UK ‘green’ funds to raise global temperature three times beyond 1.5°C target

‘Green’ funds too are contributing to the climate crisis, pushing temperature rises past 3°C, according to Clim8.

Yet two thirds (66%) of British investors do not know where their money is going or if their investments are sustainable.

Clim8 benchmarked the climate alignment of its portfolio against the world’s largest traditional funds as well as climate-focused funds.

The research, gathered using data and algorithms from Carbon4Finance (C4F), took into consideration the portfolios of 8,000 companies.

Looking specifically at who these funds invest with, Clim8 was able to align where investors’ money was being distributed and whether it contributes positively to the climate.

Vincent Gilles, Clim8’s chief investment officer, said: “Investors are increasingly looking to direct their funds towards companies that are making positive social or environmental impacts in the world.

“Unfortunately, as our research demonstrates, if you are investing in a financial product like a pension or stocks and shares ISA with a major high street bank or other financial institution, the chances are your money is being used to contribute to the climate crisis.”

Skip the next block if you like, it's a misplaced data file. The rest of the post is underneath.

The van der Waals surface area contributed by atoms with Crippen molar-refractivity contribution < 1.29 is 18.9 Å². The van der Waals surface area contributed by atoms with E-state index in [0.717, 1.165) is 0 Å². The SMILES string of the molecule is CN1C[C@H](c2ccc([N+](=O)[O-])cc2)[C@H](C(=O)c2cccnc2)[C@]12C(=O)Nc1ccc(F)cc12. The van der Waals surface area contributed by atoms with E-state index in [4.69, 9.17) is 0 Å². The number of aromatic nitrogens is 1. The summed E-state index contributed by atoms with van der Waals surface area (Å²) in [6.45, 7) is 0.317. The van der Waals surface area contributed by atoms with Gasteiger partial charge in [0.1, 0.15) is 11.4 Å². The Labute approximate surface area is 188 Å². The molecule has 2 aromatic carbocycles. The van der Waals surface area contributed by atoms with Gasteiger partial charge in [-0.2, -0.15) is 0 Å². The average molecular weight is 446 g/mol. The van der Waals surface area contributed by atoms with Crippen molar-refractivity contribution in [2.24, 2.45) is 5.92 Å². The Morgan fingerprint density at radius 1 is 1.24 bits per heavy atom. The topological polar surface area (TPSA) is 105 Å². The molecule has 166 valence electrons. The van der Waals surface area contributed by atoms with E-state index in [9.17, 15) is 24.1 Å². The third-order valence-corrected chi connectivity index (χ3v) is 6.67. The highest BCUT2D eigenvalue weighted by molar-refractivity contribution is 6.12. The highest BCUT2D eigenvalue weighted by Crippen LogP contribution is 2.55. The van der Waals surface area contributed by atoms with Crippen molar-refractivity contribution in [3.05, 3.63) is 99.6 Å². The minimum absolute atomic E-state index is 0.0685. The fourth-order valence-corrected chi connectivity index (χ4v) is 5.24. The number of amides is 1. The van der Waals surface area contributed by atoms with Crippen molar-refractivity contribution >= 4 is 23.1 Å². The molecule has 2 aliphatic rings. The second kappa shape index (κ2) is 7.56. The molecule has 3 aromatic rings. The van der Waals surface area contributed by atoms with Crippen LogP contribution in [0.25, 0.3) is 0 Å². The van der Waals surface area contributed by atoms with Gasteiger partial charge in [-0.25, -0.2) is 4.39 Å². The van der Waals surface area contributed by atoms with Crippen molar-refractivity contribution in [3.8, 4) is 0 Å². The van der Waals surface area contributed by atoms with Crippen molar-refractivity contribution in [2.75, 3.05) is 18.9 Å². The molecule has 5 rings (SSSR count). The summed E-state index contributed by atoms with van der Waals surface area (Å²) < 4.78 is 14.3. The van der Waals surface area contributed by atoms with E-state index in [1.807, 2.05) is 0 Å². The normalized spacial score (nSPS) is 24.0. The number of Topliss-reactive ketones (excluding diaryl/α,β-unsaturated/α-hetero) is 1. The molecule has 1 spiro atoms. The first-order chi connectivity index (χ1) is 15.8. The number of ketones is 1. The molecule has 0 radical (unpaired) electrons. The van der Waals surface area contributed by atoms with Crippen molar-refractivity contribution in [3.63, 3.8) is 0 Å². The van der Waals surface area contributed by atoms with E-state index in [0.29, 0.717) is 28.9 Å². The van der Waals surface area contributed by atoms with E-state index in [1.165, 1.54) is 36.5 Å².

Concerns about greenwashing are a worry for 44% of investors, making it the biggest concern when it comes to responsible investing. Recently, HSBC drew criticism from the Advertising Standards Authority (ASA) over how the bank depicts its role in the climate crisis. A series of adverts at bus stops led customers to believe the bank was making a “positive overall environmental contribution as a company”, a ploy that could influence decisions around financial products.

HSBC’s annual report disclosed that current financed emissions were equal to 35.8 million tonnes of carbon dioxide each year for its oil and gas financing alone

Gilles added: “While the industry talks a good game when it comes to climate – with some shifts to divesting from fossil fuels and other environmentally harmful industries – many of the world’s most dominant funds still aren’t making the kind of sweeping, progressive change that is urgently needed.”

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